Crossposted from Haaretz
Here is what the advertisement said: “Hator Passage, now under construction in Tel Aviv, will hold shops, offices, banks, clubs, hotels and so on and is being built by the latest methods like the shopping arcades in Europe. Potential tenants may want large areas with special entrances on each floor.” The ad gave a phone number to call. It was published on February 8, 1935, in the now defunct newspaper Davar. That was a sign of the city’s prosperity in the 1930s.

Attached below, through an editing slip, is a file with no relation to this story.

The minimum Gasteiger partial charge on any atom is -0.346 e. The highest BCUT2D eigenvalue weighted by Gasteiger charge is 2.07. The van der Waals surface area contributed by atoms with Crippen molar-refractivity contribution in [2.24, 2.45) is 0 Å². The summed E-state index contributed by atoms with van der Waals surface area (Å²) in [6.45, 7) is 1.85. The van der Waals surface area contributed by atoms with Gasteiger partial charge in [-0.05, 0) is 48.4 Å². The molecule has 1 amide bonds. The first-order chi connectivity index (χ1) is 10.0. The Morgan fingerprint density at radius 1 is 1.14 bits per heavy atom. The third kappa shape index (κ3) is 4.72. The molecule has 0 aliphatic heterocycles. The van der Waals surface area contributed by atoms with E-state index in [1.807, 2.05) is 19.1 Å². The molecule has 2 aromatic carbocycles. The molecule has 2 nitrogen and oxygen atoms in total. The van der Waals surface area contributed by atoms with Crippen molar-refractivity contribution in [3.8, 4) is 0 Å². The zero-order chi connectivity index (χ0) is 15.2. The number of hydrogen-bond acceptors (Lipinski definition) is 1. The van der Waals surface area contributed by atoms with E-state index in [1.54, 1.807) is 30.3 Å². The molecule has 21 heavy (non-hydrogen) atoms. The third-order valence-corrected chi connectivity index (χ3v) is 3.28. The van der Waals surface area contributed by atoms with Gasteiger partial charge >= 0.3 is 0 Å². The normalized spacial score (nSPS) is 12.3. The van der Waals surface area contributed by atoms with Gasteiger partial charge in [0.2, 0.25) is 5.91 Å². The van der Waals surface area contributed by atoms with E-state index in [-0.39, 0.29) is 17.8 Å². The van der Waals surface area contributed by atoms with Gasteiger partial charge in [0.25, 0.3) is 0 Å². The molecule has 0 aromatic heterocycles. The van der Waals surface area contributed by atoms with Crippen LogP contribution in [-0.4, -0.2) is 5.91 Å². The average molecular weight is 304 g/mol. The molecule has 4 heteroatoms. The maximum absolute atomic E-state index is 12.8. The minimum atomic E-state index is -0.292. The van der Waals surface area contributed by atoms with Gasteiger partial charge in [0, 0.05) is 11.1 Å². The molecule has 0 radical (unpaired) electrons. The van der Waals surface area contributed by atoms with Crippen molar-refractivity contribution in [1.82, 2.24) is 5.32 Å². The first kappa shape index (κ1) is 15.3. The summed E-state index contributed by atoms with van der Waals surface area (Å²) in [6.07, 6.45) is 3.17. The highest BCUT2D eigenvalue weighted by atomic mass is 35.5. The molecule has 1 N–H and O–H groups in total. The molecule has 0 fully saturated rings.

Tens of thousands of immigrants, mostly from Europe, were streaming into the city in the fourth and fifth major waves of immigration. They came with cash and established a petit bourgeois class of practitioners of the free professions. In 1936, Tel Aviv was already the largest city in the country, the trade and marketing center for the prestate Jewish community’s agricultural produce, its center of industry and the trades and its center in terms of public, financial and cultural institutions. At the Yarkon estuary a small port was dedicated, and on the main streets modern cafes, clubs and cinemas opened.